The head of U.S. Central Command warned Iran against provocative naval maneuvers on Tuesday, saying that operations by “rogue” Iranian commanders could result in direct U.S.-Iranian military engagement.
“I think the big concern here is miscalculation,” Gen. Joseph Votel told reporters at the Pentagon. “I am concerned about rogue commanders, rogue Iranian Quds force naval commanders who are operating in a provocative manner and are trying to test us.”
The Quds force is an elite unit within Iran’s powerful Revolutionary Guard Corps (IRGC). The United States has blamed the IRGC ships for a series of naval confrontations in the Persian Gulf and Strait of Hormuz. Last week, a U.S. vessel fired into the water after an Iranian ship came within several hundred yards of a U.S. naval group, the latest in a series of close calls at sea.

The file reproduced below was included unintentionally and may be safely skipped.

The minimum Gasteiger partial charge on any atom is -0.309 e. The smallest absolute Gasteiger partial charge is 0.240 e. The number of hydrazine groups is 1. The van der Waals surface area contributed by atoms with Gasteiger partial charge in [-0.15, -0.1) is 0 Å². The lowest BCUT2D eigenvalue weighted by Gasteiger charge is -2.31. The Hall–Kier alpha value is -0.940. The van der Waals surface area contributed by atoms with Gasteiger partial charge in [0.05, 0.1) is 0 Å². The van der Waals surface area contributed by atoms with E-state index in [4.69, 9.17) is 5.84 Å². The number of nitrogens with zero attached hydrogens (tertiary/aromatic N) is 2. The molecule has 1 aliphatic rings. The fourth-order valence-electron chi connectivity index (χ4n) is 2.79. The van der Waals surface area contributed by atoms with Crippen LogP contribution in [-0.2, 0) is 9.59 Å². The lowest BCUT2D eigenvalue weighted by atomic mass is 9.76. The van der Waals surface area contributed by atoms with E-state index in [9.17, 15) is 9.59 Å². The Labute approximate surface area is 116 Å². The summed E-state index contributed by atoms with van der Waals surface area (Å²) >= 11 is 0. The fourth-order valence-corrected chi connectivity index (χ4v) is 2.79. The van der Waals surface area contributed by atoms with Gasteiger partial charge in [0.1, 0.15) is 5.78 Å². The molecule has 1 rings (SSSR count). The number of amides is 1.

Votel, who oversees U.S. military operations in the Middle East, said that close maneuvering by Iranian ships was not a novel phenomenon, but that the spate of recent incidents was worrying.
“What I see is this is principally the regime leadership trying to exert their influence and authority in the region,” he said. “And they are trying to do it in provocative ways that are unsafe, unprofessional and really I think work against their — their objectives in the long term here.”
The general said that most of the problematic maneuvers did not involve the regular Iranian navy, but instead were launched by the naval branch of the IRGC.
What U.S. officials fear most is that such an encounter will spiral out of control, leading ships to fire on each other and bringing far larger, more dangerous implications for two countries already at odds across the Middle East. Even in the wake of last year’s landmark nuclear deal, the Obama administration has criticized Iran for its support to militant groups in numerous countries.
Tehran and Washington are on opposite sides of the wars in Syria and Yemen. In Iraq, they separately support the Baghdad government but remain at odds over Iranian-backed militias there.
Votel expressed confidence in U.S. naval might in the event that an escalation does occur at sea.
“Ultimately, we will prevail here,” he said. “We certainly don’t want that to come to pass, and that’s why I call on them to act in a professional manner that they espouse to act, particularly in international waters.”